AUGUSTA (AP) – While the Maine Senate rejected a bill Tuesday seeking “super-majority” legislative votes to increase taxes, the House voted in an unusual procedure to spare traffic law violators from 10 percent surcharges.

The votes came as lawmakers, back from a long Memorial Day holiday weekend, chipped away at scores of bills awaiting final disposition and prepared to focus on two of the session’s major themes: tax reform and health care.

A bill that received little attention during this year’s session sought to impose 10 percent surcharges, mostly on fines for moving traffic violations, to raise money to help counties meet rising costs of maintaining jails.

The bill appeared to be headed for easy passage without debate because it had received unanimous support of the Criminal Justice and Public Safety Committee.

But the free ride hit a wall when one member of the committee, Rep. Lois Snowe-Mello of Poland, said she wanted the bill killed.

Snowe-Mello told the House she changed her mind after realizing that the state courts sharply increased state fines this year and argued it wasn’t right to pile more hikes on violators, many of whom already have trouble finding money to pay fines.

Other lawmakers saw the surcharges in a different light.

“What we’re really talking about is taxes,” said Rep. Roger Sherman, R-Hodgdon.

Democratic Rep. Janet Mills of Farmington said there’s an “annual temptation” by legislators to ratchet up fines whenever the state faces a budget shortfall. Lawmakers this session must still address a $48 million budget gap.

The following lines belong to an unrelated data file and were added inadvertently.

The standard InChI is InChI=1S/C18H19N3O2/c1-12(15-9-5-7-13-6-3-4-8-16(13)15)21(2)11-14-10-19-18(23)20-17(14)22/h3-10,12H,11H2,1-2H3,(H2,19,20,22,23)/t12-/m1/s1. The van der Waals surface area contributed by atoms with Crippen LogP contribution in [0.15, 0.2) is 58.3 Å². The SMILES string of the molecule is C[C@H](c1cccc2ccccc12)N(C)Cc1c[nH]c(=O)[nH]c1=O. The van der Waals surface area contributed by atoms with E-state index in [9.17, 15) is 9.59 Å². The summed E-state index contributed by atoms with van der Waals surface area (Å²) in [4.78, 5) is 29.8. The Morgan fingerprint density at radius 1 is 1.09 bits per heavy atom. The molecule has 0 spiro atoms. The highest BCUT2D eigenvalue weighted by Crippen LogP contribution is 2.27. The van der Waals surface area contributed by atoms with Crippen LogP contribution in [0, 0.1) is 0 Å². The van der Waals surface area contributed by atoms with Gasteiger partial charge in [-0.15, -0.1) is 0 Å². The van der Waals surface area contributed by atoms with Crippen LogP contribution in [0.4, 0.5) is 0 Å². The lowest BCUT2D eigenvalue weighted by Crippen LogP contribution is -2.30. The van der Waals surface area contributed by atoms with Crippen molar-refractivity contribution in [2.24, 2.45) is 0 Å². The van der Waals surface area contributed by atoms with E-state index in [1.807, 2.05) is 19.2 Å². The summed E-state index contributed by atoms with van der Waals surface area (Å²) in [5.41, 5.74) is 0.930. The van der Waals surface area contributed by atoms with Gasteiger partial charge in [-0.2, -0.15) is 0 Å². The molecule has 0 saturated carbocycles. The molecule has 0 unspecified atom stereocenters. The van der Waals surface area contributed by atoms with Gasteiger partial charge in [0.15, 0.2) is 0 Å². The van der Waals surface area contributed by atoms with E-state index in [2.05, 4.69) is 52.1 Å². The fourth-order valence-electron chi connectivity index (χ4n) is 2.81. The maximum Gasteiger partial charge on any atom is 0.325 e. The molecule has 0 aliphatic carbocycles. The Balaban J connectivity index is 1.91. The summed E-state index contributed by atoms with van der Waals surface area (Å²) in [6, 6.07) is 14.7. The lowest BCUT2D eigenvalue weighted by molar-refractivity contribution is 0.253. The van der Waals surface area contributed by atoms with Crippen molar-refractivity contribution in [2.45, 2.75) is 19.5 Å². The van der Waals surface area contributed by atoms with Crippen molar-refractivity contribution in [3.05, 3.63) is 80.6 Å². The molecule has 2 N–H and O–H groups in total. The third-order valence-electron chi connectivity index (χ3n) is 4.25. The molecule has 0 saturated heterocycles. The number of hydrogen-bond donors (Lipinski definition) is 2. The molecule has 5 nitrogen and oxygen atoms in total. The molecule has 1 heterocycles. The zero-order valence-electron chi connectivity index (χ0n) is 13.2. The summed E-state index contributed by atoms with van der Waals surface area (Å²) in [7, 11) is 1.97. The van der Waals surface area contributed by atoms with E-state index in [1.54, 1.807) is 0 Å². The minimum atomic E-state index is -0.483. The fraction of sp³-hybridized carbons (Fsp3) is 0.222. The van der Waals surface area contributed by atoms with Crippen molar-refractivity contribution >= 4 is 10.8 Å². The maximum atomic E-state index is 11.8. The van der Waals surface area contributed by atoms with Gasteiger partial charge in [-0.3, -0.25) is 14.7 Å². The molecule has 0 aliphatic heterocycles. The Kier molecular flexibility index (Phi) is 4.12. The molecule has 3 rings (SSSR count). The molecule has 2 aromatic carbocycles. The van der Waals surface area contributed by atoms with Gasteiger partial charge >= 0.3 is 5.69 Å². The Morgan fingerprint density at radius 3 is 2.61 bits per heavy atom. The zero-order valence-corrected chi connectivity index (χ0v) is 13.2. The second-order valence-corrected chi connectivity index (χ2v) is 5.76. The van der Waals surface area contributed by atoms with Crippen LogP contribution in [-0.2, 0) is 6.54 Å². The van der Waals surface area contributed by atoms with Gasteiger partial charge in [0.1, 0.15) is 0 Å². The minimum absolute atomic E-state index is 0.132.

Mills, a former prosecutor, also noted that surcharges have already been added on four or five times on fines for many violations.

Rep. George Bunker, House chairman of the criminal justice panel, said the surcharges are intended to raise $2.2 million of the roughly $5 million needed to help Maine’s counties address unmet costs of operating jails.

Without the surcharges, property taxpayers will have to foot the whole bill, said Bunker, D-Kossuth Township.

Later, the Senate voted 18-15 to reject a bill seeking a state constitutional amendment that would require two-thirds votes of both the House and Senate to raise state taxes. The proposed amendment itself would need a two-thirds majority vote of approval in order to be sent to Maine voters for final approval.

Republican supporters said Maine taxpayers are concerned that lawmakers are raising and spending taxpayers’ money too fast.

“I think the time has come for the Legislature of Maine to adopt some kind of discipline,” said Sen. Richard Nass, R-Acton.

Democratic Sen. John Martin of Eagle Lake dismissed the bill as a perennial measure that’s “a great tool to campaign on,” but “inappropriate” considering the realities of state budgeting and needs.

Martin acknowledged that increases in state spending have exceeded the rate of inflation, but said most of the new revenues have gone to local governments or Medicaid.

Another Democrat, Majority Leader Sharon Treat of Farmingdale, took issue with suggestions that the Legislature must be forced into fiscal control, noting that lawmakers recently cut income, sales and property taxes by $400 million.


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